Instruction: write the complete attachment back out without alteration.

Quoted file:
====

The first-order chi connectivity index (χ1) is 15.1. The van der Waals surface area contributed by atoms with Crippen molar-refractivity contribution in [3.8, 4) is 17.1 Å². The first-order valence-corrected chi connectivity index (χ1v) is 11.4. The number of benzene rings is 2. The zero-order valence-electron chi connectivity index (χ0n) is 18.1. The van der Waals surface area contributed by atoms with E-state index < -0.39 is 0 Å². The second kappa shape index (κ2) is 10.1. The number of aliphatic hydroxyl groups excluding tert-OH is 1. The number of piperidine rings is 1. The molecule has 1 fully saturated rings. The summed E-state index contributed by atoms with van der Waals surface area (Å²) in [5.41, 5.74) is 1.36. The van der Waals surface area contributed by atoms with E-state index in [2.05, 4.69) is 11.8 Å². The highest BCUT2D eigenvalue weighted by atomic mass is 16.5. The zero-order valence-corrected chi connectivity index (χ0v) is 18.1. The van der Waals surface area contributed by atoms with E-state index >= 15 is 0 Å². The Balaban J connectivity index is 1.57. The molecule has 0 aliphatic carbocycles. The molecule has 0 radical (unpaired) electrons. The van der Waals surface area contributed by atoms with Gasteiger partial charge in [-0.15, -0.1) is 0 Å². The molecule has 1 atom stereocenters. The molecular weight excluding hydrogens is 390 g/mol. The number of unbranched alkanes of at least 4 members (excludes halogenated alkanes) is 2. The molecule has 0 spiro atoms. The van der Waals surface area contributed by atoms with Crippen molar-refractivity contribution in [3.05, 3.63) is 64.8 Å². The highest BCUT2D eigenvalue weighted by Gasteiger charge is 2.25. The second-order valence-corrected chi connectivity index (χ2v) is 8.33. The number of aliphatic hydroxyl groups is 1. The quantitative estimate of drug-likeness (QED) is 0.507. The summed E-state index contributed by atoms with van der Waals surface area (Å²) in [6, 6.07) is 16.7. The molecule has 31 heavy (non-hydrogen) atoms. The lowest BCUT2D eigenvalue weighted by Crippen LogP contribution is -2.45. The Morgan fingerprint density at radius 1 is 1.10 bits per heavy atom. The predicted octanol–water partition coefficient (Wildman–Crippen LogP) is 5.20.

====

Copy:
The first-order chi connectivity index (χ1) is 15.1. The van der Waals surface area contributed by atoms with Crippen molar-refractivity contribution in [3.8, 4) is 17.1 Å². The first-order valence-corrected chi connectivity index (χ1v) is 11.4. The number of benzene rings is 2. The zero-order valence-electron chi connectivity index (χ0n) is 18.1. The van der Waals surface area contributed by atoms with E-state index < -0.39 is 0 Å². The second kappa shape index (κ2) is 10.1. The number of aliphatic hydroxyl groups excluding tert-OH is 1. The number of piperidine rings is 1. The molecule has 1 fully saturated rings. The summed E-state index contributed by atoms with van der Waals surface area (Å²) in [5.41, 5.74) is 1.36. The van der Waals surface area contributed by atoms with E-state index in [2.05, 4.69) is 11.8 Å². The highest BCUT2D eigenvalue weighted by atomic mass is 16.5. The zero-order valence-corrected chi connectivity index (χ0v) is 18.1. The van der Waals surface area contributed by atoms with E-state index >= 15 is 0 Å². The Balaban J connectivity index is 1.57. The molecule has 0 aliphatic carbocycles. The molecule has 0 radical (unpaired) electrons. The van der Waals surface area contributed by atoms with Gasteiger partial charge in [-0.15, -0.1) is 0 Å². The molecule has 1 atom stereocenters. The molecular weight excluding hydrogens is 390 g/mol. The number of unbranched alkanes of at least 4 members (excludes halogenated alkanes) is 2. The molecule has 0 spiro atoms. The van der Waals surface area contributed by atoms with Crippen molar-refractivity contribution in [3.05, 3.63) is 64.8 Å². The highest BCUT2D eigenvalue weighted by Gasteiger charge is 2.25. The second-order valence-corrected chi connectivity index (χ2v) is 8.33. The number of aliphatic hydroxyl groups is 1. The quantitative estimate of drug-likeness (QED) is 0.507. The summed E-state index contributed by atoms with van der Waals surface area (Å²) in [6, 6.07) is 16.7. The molecule has 31 heavy (non-hydrogen) atoms. The lowest BCUT2D eigenvalue weighted by Crippen LogP contribution is -2.45. The Morgan fingerprint density at radius 1 is 1.10 bits per heavy atom. The predicted octanol–water partition coefficient (Wildman–Crippen LogP) is 5.20.